AMSTERDAM – The film ‘Aan Niets Overleden’ premiered last week in the Netherlands. It is the first film by the Curaçaoan actor, and director Raymi Sambo. Sambo touches upon a sensitive subject with this film, namely the taboo surrounding HIV, the virus which if left untreated, can lead to AIDS.
This week in Amsterdam scientist, policy-makers, healthcare workers, and activists from around the world will come together for the International AIDS Conference. The British prince Harry, princess Mabel, and President Bill Clinton will all attend to show that together we can rid the world of AIDS by 2030. With such a major international event, one might be tempted to think that HIV’s no longer a taboo in the Netherlands but “ that’s not the case” says Reina Foppen from the HIV Vereniging in the Netherlands.
“The taboo surrounding HIV is not only found on the Caribbean islands, I experience it on all islands, even on Texel.”
Foppen, who has been living with HIV herself for close to thirty years, has stated that “more than fifty percent of the HIV positive individuals in the Netherlands are negatively impacted by the stigma that still exists around this chronic ailment”.
“Parents who for example don’t want their child playing with a HIV positive child. Our society still has a long way to go when it comes to this particular aspect. We’ve made enormous leaps on the medical front, but are lagging behind on the societal one. And that I can tell you, is very sad.”
Foppen has also noticed that the taboo surrounding HIV is alive and well on the Dutch Caribbean islands. “The taboo surrounding HIV is not only found on the Caribbean islands, I experience it on all islands, even on Texel. It has to do with the island mindset that everyone knows each other. It even goes so far that Dutch Caribbean individuals who are HIV positive, and living in the Netherlands, keep their status hidden. They are afraid that the information might make its way back to the islands, and that it might have unintended consequences for their families.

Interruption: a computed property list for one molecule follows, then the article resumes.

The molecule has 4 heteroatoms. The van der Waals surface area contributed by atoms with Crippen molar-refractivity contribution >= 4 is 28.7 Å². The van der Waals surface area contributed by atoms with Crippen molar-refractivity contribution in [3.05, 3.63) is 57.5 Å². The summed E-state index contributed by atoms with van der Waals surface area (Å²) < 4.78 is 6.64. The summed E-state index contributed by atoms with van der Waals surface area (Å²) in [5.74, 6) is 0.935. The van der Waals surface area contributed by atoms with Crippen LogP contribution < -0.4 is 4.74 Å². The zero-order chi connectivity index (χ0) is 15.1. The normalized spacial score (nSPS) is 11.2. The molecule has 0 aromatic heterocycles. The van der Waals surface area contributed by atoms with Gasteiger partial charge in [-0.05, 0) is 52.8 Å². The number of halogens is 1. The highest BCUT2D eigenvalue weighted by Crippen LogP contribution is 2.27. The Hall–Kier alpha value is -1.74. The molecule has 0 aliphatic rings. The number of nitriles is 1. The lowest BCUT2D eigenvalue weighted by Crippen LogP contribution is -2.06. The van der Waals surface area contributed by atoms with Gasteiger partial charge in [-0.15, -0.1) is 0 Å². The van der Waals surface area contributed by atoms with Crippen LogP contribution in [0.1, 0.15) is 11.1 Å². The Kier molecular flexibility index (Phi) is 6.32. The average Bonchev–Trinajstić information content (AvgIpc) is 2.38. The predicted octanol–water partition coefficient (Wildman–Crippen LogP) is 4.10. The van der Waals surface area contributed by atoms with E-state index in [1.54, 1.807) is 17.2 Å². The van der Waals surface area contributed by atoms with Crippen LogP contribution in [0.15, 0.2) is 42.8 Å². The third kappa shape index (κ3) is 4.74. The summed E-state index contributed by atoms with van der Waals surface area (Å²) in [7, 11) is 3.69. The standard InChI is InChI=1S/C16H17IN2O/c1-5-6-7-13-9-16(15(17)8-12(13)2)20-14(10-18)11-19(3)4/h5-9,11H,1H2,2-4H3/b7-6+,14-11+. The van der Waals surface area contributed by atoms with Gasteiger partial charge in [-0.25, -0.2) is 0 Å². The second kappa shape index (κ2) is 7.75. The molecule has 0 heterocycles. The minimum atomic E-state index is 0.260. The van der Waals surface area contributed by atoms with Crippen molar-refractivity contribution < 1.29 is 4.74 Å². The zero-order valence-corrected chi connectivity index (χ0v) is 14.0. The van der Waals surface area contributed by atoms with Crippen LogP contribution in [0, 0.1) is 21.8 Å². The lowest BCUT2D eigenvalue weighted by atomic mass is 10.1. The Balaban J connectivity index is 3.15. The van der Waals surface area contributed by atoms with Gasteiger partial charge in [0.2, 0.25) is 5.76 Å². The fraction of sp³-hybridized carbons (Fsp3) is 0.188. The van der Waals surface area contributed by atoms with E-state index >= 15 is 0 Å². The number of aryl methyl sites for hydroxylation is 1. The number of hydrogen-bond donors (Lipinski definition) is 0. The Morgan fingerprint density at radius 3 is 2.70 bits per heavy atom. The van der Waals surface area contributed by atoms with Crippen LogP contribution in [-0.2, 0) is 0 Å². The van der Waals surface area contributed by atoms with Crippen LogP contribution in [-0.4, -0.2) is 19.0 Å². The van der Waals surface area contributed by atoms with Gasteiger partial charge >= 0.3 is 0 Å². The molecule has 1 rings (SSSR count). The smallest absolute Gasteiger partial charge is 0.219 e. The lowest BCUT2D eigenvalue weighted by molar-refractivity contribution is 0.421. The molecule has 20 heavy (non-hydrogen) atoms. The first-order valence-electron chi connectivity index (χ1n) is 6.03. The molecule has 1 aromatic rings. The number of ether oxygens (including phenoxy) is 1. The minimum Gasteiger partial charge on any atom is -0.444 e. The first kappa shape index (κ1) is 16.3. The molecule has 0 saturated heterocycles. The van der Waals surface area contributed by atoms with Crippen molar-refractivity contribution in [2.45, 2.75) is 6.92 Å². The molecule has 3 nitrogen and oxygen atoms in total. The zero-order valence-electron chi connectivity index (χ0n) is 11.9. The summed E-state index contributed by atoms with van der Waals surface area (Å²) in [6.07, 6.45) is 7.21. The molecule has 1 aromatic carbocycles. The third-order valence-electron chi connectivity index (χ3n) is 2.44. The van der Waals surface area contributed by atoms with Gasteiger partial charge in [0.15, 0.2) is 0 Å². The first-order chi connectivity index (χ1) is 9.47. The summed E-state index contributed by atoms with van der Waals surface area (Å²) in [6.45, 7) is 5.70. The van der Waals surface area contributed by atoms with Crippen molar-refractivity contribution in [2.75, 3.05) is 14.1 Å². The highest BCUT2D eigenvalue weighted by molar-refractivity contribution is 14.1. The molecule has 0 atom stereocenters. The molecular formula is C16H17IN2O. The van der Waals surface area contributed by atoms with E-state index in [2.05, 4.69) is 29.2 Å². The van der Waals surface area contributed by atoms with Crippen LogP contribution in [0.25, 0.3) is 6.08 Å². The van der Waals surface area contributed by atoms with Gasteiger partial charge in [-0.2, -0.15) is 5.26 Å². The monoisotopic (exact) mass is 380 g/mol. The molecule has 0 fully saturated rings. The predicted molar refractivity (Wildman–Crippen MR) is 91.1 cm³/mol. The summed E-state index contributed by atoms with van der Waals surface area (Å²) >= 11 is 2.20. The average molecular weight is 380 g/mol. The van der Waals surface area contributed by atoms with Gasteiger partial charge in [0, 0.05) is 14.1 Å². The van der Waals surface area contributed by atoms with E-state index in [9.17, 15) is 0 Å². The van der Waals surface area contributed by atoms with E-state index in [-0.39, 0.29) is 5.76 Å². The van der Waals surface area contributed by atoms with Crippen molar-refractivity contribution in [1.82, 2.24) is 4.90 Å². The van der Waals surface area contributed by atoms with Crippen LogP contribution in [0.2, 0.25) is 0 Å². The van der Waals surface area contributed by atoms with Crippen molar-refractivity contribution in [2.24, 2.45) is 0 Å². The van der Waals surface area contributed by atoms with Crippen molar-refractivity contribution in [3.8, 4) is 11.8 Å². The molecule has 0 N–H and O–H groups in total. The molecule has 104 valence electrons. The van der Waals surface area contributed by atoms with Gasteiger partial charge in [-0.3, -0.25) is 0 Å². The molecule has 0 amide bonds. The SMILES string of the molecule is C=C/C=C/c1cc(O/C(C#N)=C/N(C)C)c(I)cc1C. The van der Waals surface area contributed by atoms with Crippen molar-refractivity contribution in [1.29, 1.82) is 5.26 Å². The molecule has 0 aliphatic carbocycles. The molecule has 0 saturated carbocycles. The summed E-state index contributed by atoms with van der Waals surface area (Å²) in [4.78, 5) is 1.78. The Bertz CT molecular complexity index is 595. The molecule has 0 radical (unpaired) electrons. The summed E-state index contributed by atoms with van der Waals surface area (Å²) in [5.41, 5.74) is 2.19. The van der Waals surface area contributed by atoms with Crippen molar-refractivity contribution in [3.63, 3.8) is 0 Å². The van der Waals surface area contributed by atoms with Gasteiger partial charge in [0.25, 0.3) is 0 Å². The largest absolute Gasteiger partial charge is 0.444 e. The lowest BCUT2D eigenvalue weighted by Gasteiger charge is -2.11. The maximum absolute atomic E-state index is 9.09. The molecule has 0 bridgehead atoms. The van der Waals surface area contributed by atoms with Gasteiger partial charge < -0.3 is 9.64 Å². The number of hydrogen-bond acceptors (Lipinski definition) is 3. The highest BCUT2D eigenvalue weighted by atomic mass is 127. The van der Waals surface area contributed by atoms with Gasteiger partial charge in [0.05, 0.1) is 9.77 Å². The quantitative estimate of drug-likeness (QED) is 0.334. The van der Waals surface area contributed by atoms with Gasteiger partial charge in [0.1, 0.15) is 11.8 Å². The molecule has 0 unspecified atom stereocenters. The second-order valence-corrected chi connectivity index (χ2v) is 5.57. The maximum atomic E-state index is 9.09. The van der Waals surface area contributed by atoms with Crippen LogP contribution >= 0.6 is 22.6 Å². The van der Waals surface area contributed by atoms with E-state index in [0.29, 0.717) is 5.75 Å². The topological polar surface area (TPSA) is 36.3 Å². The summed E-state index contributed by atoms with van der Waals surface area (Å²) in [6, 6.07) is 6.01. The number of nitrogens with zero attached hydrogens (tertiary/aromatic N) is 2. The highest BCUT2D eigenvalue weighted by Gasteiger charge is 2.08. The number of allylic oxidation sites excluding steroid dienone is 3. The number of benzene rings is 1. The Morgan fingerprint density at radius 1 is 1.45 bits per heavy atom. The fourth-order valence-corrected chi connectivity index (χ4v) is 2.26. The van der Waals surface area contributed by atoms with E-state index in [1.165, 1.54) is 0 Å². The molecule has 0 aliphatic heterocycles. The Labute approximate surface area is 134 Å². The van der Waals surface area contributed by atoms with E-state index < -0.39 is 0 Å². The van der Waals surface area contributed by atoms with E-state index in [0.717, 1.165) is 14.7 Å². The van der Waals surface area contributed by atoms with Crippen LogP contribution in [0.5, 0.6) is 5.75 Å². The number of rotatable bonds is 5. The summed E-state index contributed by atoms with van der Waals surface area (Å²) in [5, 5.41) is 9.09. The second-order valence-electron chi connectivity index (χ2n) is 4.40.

“Taking your medication diligently becomes harder when the people in your vicinity don’t know that you’re HIV positive.”
Hiding your status can also have consequences according to Foppen. “You can grow old with HIV, but you will have to take medication for the rest of your life to ensure that the virus remains undetectable. You can have healthy, HIV negative children, and you can’t transmit the virus to your sexual partners. Taking your medication diligently becomes harder when the people in your vicinity don’t know that you’re HIV positive. I know individuals that hide their status from their partners out of shame or guilt. They hide their pills in the shed, or in their work bags.”
Foppen states that by hiding your status you not only put an immense pressure on your medication intake schedule, but also on your emotional, and social wellbeing.
“Research has shown that HIV positive individuals who can speak openly about their status, can weather negative commentary about their status much better than those who can’t. These individuals also tend to be happier in life. The people in their close vicinity are essential to their emotional protection.”
“Thanks to medication you can now grow old with HIV, and you can even have healthy children. A lot of people still do not realize this.”
Foppen sees a long way to go when it comes to the acceptance of HIV positive individuals in society. “It still starts with the spreading of information. Repeating simple facts such as: you can’t get HIV from simply playing with each other, or from a toilet seat, or a mosquito.”
The HIV Vereniging also provides recently diagnosed individuals with peer-counseling, and workshops if they feel like they need it. The contact with other HIV positive individuals offers great support, and usually helps them along the road towards acceptance. The association advocates for these kinds of support systems to become a standard practice of care for specialized treatment within the health care system.
“However, we also have to share more of the good news”, says Foppen, “that thanks to medication you can now grow old with HIV, have sex with your partner without transmitting the disease, and that you can even have healthy children. A lot of people still do not realize this.”